If this drug turns out to help type-1 diabetics, then (in addition to Byetta) there are two other similar drugs, each being developed by a different drug company, which may also help type-1 diabetics: albiglutide and taspoglutide.
Press Release: http://www.reuters.com/article/idUSLDE60C0CB20100113?type=swissMktRpt
Clinical Trial Record: http://www.clinicaltrials.gov/ct2/show/NCT00993720
News (but no Announcement) from Faustman
Although Faustman's team has not made an official announcement (at least not one that I've seen), they did reopen enrollment in their phase-I BCG clinical trial, after having closed it last February. Without information on why they did this, there is no way to know if this is good news or bad, or if it will cause a delay in reporting their phase-I results. Although you'd think if it was good news they would have had an announcement.
This is the timeline: In Feburary 2009 they updated their clinical trial record to show that they had finished enrollment in their phase-I trial. In mid 2009 they announced that their results would be published in early 2010, and specifically would be turned over to their internal statistics group in November of 2009. However, in October 2009 they updated their clinical trial record again to show that they were once again enrolling patients in the study. Right now, their web site says specifically they are NOT enrolling new patients, but their Clinical Trials web page says that they ARE enrolling new patients.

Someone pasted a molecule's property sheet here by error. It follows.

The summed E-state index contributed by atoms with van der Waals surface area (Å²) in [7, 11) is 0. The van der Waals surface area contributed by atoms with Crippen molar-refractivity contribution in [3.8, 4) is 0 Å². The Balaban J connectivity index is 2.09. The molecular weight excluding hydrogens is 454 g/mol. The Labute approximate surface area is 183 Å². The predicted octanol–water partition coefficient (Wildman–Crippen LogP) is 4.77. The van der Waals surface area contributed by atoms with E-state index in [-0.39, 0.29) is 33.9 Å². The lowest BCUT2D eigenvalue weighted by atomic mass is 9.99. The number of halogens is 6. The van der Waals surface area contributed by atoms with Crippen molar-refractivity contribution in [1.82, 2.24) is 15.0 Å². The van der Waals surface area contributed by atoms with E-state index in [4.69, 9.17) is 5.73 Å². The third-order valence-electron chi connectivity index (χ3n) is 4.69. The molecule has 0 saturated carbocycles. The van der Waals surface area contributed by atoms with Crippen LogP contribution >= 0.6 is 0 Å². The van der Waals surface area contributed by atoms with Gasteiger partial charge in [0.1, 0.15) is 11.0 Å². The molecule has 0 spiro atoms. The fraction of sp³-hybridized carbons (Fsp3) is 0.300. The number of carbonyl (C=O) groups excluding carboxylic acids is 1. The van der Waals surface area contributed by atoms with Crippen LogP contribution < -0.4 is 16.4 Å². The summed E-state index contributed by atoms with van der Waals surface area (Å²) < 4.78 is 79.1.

What might this mean? The best possible news would be that they are trying to do more with their phase-I trial than originally expected. LCT did this for their trial in Russia. Once it was underway, they updated it to include more people and bigger doses. If the BCG team is trying the same thing, that would be good news.
The worst news would be that they did some early data analysis of their results, and found they did not have statistically significant results. So they added more people to the study in the hopes of getting a statistically significant result. The DiaPep227 guys did this with their phase-III study.
Middle of the road news would be that some of their samples or data got lost, mislabeled, or a patient pulled out at the last minute or something. So they need some more patients to enroll, and might have a delay, but nothing really bad. Something like this happened to Diamyd's phase-II LADA trial.
Clinical Trial Record: http://www.clinicaltrials.gov/ct2/show/NCT00607230
JDRF, J and J's Animas Corp, and DexCom Start Joint AP Project with Clinical Trial this Year
For people interested in the artificial pancreas project, there was a big announce from JDRF of a joint project with Animas (pump makers, and a division of Johnson & Johnson), and DexCom (CGM makers). It's been widely publicized, so I won't go into details. To me, the most interesting part was this:
The first patient testing could begin in less than a year, Kowalski said.and that is good news, especially since most phase-I AP testing can be done quickly. We should start seeing clinical trial results on this AP combination maybe by end of this year, but more likely sometime next year.
News Article: http://abcnews.go.com/Business/wireStory?id=9550823